Author's Note: This is the second part of an article that I started before the pandemic. My goal was to make the point that grief is a path for growth in our lives AND in churches. I did not know we would be in a time when the world is experiencing a collective grief.
What does it mean to grieve with hope? Most church growth strategies don’t start with grief ministries and older adults. But what if we did? Grief is often relegated to the sidelines of our culture. It is something we do in private with the exception of when the public figure dies or when a great tragedy impacts a community. But what if the church actually helped people grieve with hope? As I suggested in my previous article, legacy churches are dealing with continuous grief. There are a lot of people in our communities that need someone to model grief right now. This is our opportunity to give witness to the hope we have in Christ. Here are some specific ways
Grieving our loss of place – Older believers have gone through this grief. They left a workplace that was a regular part of their routine for years. Their identity is no longer tied to their career or children in the home. They may have downsized their home to an apartment or a retirement community. They have watched their church buildings move from “comfortably full” to “mostly empty.” Our world has lost its familiar places in this pandemic. Work places, restaurants, parks, entertainment and places of worship are not accessible to us. Older adults in our churches can give voice to this grief.
Grieving the loss of our cognitive and physical abilities – Despite all of the advances in medical technology we do not have an answer to the loss of cognitive abilities through dementia and strokes. It is the most common fear I hear as a pastor. So many senior adults talk about what they were once able to do at the church that they are not able to do any more. The fears and grief related to physical and cognitive decline are very real and present in most legacy churches. Our communities are full of people who are dealing with this in isolation. We all know of many people who are caring for a spouse or a parent and that has led them to be isolated from their church and their friends. Churches understand all of this grief. We need to do a better job of saying to our community “we understand” and “how can we help?” A church that does this will find all the ministry growth it can handle.
Grieving the loss of our family and friends – Griefshare has been a part of the ministry of two churches I have served. I found Griefshare to be helpful when my dad died. In the church I currently serve I thought Griefshare would be our ministry to widows. But so many of our groups have included parents, spouses and siblings of those who have died because of an overdose or suicide. I never saw that coming. How many people are grieving alone in your community? I am grateful for the work of funeral homes in my community but we have almost put grief work under their business plan. Grieving is the work of the church in a community. When we do it – people will find hope and we will find people.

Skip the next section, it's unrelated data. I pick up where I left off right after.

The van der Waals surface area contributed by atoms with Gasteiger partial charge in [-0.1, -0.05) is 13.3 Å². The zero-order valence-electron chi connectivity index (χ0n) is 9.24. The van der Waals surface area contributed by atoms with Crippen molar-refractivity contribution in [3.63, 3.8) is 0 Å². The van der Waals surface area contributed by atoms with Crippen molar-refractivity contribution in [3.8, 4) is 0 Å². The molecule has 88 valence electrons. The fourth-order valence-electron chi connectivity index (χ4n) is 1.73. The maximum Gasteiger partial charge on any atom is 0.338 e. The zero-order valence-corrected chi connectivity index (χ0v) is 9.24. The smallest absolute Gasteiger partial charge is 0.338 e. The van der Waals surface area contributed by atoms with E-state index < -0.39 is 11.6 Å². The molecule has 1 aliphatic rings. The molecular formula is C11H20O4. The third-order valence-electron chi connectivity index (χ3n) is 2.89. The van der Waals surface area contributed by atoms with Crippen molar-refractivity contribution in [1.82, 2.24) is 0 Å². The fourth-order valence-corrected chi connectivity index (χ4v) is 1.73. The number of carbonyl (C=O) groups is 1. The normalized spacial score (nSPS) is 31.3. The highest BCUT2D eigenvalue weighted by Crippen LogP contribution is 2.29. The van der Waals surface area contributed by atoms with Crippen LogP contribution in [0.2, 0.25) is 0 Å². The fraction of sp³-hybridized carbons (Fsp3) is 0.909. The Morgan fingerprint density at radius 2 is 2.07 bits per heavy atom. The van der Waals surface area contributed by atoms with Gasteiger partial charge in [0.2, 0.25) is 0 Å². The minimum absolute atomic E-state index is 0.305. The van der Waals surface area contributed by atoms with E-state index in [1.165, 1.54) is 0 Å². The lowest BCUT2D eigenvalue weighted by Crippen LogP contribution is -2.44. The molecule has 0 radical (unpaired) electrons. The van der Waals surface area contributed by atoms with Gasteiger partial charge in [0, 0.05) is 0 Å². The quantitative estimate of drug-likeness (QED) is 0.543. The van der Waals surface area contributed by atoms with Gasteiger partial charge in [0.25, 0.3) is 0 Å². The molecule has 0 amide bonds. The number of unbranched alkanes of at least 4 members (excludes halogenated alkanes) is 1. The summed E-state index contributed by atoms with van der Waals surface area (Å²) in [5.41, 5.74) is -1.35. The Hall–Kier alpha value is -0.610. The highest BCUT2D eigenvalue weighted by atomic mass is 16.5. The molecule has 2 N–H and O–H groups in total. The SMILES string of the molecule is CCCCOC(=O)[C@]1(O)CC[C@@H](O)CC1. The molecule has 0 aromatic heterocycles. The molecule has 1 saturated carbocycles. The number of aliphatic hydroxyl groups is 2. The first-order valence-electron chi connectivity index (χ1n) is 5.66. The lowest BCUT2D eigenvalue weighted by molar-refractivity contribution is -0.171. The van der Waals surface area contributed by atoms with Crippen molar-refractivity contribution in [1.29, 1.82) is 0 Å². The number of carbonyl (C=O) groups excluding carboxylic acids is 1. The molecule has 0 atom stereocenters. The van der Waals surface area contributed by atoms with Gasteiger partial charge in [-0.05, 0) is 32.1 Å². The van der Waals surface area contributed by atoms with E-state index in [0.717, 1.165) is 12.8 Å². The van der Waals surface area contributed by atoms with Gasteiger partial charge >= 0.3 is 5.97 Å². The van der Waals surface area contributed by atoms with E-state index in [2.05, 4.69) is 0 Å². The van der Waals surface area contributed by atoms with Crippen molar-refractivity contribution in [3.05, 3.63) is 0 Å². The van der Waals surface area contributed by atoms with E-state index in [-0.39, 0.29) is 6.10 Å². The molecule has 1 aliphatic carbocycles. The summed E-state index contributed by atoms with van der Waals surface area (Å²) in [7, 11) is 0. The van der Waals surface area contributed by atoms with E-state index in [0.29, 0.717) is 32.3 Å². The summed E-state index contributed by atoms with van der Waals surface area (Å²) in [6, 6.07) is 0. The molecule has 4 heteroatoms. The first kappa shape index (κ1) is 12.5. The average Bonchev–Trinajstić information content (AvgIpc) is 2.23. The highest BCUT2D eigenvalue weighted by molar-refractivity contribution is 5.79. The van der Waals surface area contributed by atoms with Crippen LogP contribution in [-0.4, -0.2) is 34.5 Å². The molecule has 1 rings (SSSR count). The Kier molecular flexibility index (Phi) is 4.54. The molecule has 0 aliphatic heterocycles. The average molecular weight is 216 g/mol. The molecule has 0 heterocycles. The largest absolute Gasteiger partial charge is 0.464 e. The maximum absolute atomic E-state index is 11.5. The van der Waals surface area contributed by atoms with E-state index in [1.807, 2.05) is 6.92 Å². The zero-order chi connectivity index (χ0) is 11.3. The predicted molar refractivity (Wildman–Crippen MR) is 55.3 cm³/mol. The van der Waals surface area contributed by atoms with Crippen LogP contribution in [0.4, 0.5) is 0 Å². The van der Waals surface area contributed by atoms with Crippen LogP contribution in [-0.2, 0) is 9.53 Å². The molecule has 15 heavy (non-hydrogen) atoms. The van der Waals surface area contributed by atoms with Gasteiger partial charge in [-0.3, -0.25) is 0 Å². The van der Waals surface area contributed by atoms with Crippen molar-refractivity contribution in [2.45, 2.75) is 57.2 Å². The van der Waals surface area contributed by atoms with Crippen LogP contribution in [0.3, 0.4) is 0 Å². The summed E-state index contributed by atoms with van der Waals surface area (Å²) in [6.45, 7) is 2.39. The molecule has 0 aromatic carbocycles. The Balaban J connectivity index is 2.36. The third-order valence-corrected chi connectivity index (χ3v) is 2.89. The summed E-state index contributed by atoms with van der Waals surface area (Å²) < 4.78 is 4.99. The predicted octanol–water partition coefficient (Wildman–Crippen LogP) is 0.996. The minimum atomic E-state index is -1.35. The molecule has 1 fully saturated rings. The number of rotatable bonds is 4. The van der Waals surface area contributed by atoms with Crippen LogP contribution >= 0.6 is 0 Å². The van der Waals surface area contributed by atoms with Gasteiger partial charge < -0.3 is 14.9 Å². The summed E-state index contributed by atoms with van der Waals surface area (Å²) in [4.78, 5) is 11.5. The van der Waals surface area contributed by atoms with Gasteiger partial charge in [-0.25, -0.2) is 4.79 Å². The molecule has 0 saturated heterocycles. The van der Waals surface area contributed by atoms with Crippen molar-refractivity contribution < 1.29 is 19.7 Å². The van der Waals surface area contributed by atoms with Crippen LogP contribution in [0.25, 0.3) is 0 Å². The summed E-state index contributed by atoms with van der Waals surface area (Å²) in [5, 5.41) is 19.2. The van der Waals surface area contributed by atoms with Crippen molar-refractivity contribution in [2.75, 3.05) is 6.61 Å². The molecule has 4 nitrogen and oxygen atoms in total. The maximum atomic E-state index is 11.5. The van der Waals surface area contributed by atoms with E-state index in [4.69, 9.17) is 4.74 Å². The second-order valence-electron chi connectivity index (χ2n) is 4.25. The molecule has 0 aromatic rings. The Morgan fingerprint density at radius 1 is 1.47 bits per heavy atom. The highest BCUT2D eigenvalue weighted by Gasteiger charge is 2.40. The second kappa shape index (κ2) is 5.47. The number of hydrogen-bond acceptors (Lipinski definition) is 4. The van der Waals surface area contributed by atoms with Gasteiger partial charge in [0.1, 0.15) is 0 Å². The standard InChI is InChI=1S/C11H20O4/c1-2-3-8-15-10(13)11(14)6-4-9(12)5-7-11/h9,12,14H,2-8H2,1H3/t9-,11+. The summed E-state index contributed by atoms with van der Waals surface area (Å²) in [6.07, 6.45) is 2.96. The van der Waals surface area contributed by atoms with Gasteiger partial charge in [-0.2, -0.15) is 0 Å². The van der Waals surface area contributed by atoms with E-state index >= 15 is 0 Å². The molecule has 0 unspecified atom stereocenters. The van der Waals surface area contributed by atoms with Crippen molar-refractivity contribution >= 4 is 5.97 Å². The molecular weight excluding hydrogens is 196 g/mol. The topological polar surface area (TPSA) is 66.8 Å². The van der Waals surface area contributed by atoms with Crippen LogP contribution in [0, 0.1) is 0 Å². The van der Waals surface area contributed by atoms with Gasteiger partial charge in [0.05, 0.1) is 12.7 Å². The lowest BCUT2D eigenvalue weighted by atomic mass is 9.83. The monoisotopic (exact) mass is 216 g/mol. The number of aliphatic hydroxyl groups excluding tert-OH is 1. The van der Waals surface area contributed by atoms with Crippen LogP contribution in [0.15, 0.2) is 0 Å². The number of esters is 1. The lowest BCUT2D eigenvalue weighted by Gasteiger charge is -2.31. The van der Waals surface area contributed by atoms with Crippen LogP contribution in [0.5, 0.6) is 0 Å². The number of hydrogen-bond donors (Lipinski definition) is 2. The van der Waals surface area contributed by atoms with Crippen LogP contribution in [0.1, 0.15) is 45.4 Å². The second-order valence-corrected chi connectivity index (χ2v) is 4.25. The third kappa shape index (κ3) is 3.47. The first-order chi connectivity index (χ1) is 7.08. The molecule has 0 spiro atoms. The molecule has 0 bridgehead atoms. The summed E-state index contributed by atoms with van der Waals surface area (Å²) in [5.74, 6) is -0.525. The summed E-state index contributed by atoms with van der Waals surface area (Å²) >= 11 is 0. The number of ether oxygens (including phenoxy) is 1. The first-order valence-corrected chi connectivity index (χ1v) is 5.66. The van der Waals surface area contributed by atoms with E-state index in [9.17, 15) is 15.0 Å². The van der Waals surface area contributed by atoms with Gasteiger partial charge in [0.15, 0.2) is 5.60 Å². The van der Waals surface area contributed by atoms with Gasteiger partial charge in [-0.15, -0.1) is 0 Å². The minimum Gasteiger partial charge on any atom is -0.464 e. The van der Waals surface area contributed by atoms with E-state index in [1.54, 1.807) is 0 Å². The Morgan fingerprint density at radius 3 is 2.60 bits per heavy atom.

The hope in “giving up.” I have been with too many people and families who have fought so hard and have exhausted every possibility to hold on to life. I get it. But there is a wonderfully sacred moment when we “give up.” That doesn’t mean we accept defeat, it means we transition to a place of ultimate hope through our faith in Jesus Christ. Too many people in our world do not know how to make the transition from “giving up” to hope. That is a journey of faith but it’s a journey they need to see and hear lived out. Most of us are “fighting” this pandemic by buying supplies (i.e. toilet paper), doing yard/gardening work and evaluating the science so we know when we can “open up” again. We all need to find hope in “giving up” on what we can control during this time.
Moving forward from grief I have found Elisabeth Kubler Ross’ stages of grief to be very helpful in my life and ministry. But I have struggled with my misconception of the “acceptance stage.” I understood that to be the “you can’t do anything about it – so you might as well just keep going,” stage. But that’s not what it is. It is the stage where we find meaning in life again. That’s not a “light switch” moment, it is a gradual moment and it is beautiful to see. I have had the privilege to pastor a number of people who didn’t “grin and bear” their grief for the rest of their life – they found meaning, joy and hope in life again. They launched out in new endeavors knowing that the journey of faith is always a forward movement. It’s a powerful witness to the truth of our faith.
So can our “old, dying churches” find ministry vitality in grief? Absolutely. Let’s stop chasing ministry vibrancy in places that we are not (young people, cool bands, etc) and let’s be the model of those who “grieve with hope.”
Dan Carlton was called to serve as pastor at Culpeper Baptist in August 2014. Dan has a passion for seeing legacy churches continue to grow and connect with the surrounding community, while maintaining traditional values and relevant ministries. Culpeper Baptist Church was birthed in 1774 in the soil of religious liberty by its first pastor Nathaniel Saunders, who was imprisoned in the Culpeper Jail and its third pastor, John Leland, who helped establish religious freedom in the Constitution.